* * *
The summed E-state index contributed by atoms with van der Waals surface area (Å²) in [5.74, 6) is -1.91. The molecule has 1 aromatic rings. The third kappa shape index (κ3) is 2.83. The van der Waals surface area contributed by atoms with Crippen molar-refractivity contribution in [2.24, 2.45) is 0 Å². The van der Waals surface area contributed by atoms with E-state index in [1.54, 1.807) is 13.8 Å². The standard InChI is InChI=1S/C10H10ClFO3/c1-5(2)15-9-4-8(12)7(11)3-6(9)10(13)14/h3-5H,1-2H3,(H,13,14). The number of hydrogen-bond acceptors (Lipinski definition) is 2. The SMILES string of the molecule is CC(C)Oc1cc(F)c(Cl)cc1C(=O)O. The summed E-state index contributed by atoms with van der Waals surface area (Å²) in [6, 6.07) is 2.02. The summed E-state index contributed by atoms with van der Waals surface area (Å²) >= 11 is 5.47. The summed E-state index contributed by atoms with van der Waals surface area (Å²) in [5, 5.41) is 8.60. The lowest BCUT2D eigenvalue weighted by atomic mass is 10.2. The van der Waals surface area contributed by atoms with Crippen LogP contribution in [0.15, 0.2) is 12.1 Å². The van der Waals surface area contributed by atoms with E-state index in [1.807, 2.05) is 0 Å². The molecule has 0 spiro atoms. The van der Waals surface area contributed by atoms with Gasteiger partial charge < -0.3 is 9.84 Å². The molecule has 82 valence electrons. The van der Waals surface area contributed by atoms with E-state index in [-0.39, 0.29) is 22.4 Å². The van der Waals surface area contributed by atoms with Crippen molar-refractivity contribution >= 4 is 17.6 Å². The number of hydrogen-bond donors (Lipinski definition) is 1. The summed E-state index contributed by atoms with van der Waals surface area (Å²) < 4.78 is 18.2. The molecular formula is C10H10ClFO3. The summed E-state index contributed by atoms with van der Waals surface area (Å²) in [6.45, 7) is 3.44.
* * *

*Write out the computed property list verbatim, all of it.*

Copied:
The summed E-state index contributed by atoms with van der Waals surface area (Å²) in [5.74, 6) is -1.91. The molecule has 1 aromatic rings. The third kappa shape index (κ3) is 2.83. The van der Waals surface area contributed by atoms with Crippen molar-refractivity contribution in [2.24, 2.45) is 0 Å². The van der Waals surface area contributed by atoms with E-state index in [1.54, 1.807) is 13.8 Å². The standard InChI is InChI=1S/C10H10ClFO3/c1-5(2)15-9-4-8(12)7(11)3-6(9)10(13)14/h3-5H,1-2H3,(H,13,14). The number of hydrogen-bond acceptors (Lipinski definition) is 2. The SMILES string of the molecule is CC(C)Oc1cc(F)c(Cl)cc1C(=O)O. The summed E-state index contributed by atoms with van der Waals surface area (Å²) in [6, 6.07) is 2.02. The summed E-state index contributed by atoms with van der Waals surface area (Å²) >= 11 is 5.47. The summed E-state index contributed by atoms with van der Waals surface area (Å²) in [5, 5.41) is 8.60. The lowest BCUT2D eigenvalue weighted by atomic mass is 10.2. The van der Waals surface area contributed by atoms with Crippen LogP contribution in [0.15, 0.2) is 12.1 Å². The van der Waals surface area contributed by atoms with E-state index in [1.807, 2.05) is 0 Å². The molecule has 0 spiro atoms. The van der Waals surface area contributed by atoms with Gasteiger partial charge < -0.3 is 9.84 Å². The molecule has 82 valence electrons. The van der Waals surface area contributed by atoms with E-state index in [-0.39, 0.29) is 22.4 Å². The van der Waals surface area contributed by atoms with Crippen molar-refractivity contribution >= 4 is 17.6 Å². The number of hydrogen-bond donors (Lipinski definition) is 1. The summed E-state index contributed by atoms with van der Waals surface area (Å²) < 4.78 is 18.2. The molecular formula is C10H10ClFO3. The summed E-state index contributed by atoms with van der Waals surface area (Å²) in [6.45, 7) is 3.44.